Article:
By Ève Bourbeau-Allard and Julie Herrada
Photograph of Carlotta Anderson at the Bubbling Waters site, formerly Jo and Sophie Labadie’s property and now part of Kensington Metropark, MI. Anderson’s papers include two research files on the site.
In the preface to her authoritative biography of her grandfather, All American Anarchist: Joseph A. Labadie and the Labor Movement (Wayne State University Press, 1998) Carlotta Anderson recalls her first visit to the Labadie Collection in 1984. After using the archive in the process of writing the biography, Anderson remained a dear friend of the Labadie Collection for the rest of her life. Shortly before her death in 2014, she donated important papers that further documents the Labadie family history and are described below.
Born in 1929 to Fred Hauser and Charlotte Labadie, Anderson made a career writing for newspapers and magazines in the United States and Germany. The papers she donated to the Labadie Collection reflect her fascination with her family’s history. As the only grandchild of Jo and Sophie Labadie, Anderson collected genealogical information and preserved original family documents. Reaching back in time to the early French ancestors, she researched the history of anarchism, labor unions, and Detroit history prior to the auto industry,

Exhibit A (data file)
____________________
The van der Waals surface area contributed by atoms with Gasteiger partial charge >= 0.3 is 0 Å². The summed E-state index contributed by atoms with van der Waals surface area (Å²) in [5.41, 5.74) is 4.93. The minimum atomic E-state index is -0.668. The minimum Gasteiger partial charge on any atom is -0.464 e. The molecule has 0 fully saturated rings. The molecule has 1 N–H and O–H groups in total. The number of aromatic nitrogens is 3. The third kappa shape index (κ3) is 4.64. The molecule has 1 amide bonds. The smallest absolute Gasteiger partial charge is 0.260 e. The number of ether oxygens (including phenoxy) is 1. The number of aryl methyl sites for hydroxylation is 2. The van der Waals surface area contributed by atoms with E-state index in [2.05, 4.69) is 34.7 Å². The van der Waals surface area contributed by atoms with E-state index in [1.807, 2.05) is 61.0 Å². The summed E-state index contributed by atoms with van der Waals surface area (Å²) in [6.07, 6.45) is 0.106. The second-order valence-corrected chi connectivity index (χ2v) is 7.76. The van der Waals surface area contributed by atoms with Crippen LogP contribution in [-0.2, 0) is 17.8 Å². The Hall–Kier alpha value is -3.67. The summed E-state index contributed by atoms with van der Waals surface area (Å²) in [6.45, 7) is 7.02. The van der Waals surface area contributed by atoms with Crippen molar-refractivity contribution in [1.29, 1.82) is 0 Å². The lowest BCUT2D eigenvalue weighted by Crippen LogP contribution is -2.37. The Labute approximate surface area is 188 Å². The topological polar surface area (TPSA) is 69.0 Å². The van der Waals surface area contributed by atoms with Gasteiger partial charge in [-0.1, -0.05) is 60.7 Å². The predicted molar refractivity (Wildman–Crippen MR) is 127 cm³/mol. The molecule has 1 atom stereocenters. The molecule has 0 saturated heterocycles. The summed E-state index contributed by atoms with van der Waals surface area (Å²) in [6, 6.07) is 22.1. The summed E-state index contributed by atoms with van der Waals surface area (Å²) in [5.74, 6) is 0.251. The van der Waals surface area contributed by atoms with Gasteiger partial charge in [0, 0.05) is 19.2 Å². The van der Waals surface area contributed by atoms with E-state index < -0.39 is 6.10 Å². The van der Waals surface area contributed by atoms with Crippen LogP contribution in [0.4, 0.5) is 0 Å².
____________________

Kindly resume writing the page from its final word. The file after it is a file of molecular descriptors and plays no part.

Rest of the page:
Photographs of Charlotte, daughter of Jo and Sophie Labadie, from one of the three albums donated by Anderson. In fragile condition, the albums hold tintypes and paper photographs of the extended Labadie family circa 1890s-1900s.
Carlotta’s papers feature a number of valuable documents from the late nineteenth and early twentieth centuries, including what might be the earliest letter from Labadie held at our institution. Likely written in someone else’s hand, the letter is dated February 7, 1866. Writing from South Bend to an aunt, fifteen-year-old Jo passes on news about family members and asks to be sent pictures of his little cousins, to which he adds “we would send you ours but we are to[o] poor to get them taken.”
Spanning forty years, and covering as much daily news as philosophical conversations, the correspondence between Anderson and her uncle Laurance is another highlight of the collection. For instance, the year 1947 saw a spirited exchange on the meaning of liberty and the acquisition of knowledge as Anderson started her education at the University of California. In July, learning that his niece was planning to study political science, Laurance commented wryly that “well, to me, politics is the art of plunder, and they sure make a science of it” and encouraged her to approach her classes with a critical mind. A month later, Anderson prompted Laurance to tell her “exactly what you believe in. You call it anarchy -- I have only a vague conception of what it is. It can’t mean a lack of society, for as long as people have any respect for their neighbors there is a society of sorts.”
Lastly, Anderson's files on Labadie family history contain original photographs, photo albums, and memorabilia, as well as genealogical notes, indexes, and photocopies of secondary sources. Her papers have been inventoried and are opened for research.